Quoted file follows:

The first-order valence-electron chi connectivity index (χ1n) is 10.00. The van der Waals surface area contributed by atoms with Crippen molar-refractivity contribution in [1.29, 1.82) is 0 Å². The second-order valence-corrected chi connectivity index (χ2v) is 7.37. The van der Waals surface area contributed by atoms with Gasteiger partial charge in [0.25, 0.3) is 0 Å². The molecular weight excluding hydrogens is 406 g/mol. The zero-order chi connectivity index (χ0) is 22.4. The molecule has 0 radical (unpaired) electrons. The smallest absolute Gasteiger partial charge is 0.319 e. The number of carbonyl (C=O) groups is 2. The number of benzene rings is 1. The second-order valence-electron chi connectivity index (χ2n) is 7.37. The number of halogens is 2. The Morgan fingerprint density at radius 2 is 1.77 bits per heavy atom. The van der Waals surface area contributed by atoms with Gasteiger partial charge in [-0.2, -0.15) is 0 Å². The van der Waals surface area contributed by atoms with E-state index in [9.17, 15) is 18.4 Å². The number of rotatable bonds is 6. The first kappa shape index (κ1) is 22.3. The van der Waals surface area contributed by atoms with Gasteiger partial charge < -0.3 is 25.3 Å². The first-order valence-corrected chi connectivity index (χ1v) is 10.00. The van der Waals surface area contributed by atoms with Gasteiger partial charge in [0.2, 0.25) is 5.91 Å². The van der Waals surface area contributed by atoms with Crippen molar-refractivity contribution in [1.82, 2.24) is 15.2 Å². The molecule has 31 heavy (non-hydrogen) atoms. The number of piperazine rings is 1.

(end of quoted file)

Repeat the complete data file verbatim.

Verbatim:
The first-order valence-electron chi connectivity index (χ1n) is 10.00. The van der Waals surface area contributed by atoms with Crippen molar-refractivity contribution in [1.29, 1.82) is 0 Å². The second-order valence-corrected chi connectivity index (χ2v) is 7.37. The van der Waals surface area contributed by atoms with Gasteiger partial charge in [0.25, 0.3) is 0 Å². The molecular weight excluding hydrogens is 406 g/mol. The zero-order chi connectivity index (χ0) is 22.4. The molecule has 0 radical (unpaired) electrons. The smallest absolute Gasteiger partial charge is 0.319 e. The number of carbonyl (C=O) groups is 2. The number of benzene rings is 1. The second-order valence-electron chi connectivity index (χ2n) is 7.37. The number of halogens is 2. The Morgan fingerprint density at radius 2 is 1.77 bits per heavy atom. The van der Waals surface area contributed by atoms with Gasteiger partial charge in [-0.2, -0.15) is 0 Å². The van der Waals surface area contributed by atoms with E-state index in [9.17, 15) is 18.4 Å². The number of rotatable bonds is 6. The first kappa shape index (κ1) is 22.3. The van der Waals surface area contributed by atoms with Gasteiger partial charge < -0.3 is 25.3 Å². The first-order valence-corrected chi connectivity index (χ1v) is 10.00. The van der Waals surface area contributed by atoms with Gasteiger partial charge in [0.2, 0.25) is 5.91 Å². The van der Waals surface area contributed by atoms with Crippen molar-refractivity contribution in [1.82, 2.24) is 15.2 Å². The molecule has 31 heavy (non-hydrogen) atoms. The number of piperazine rings is 1.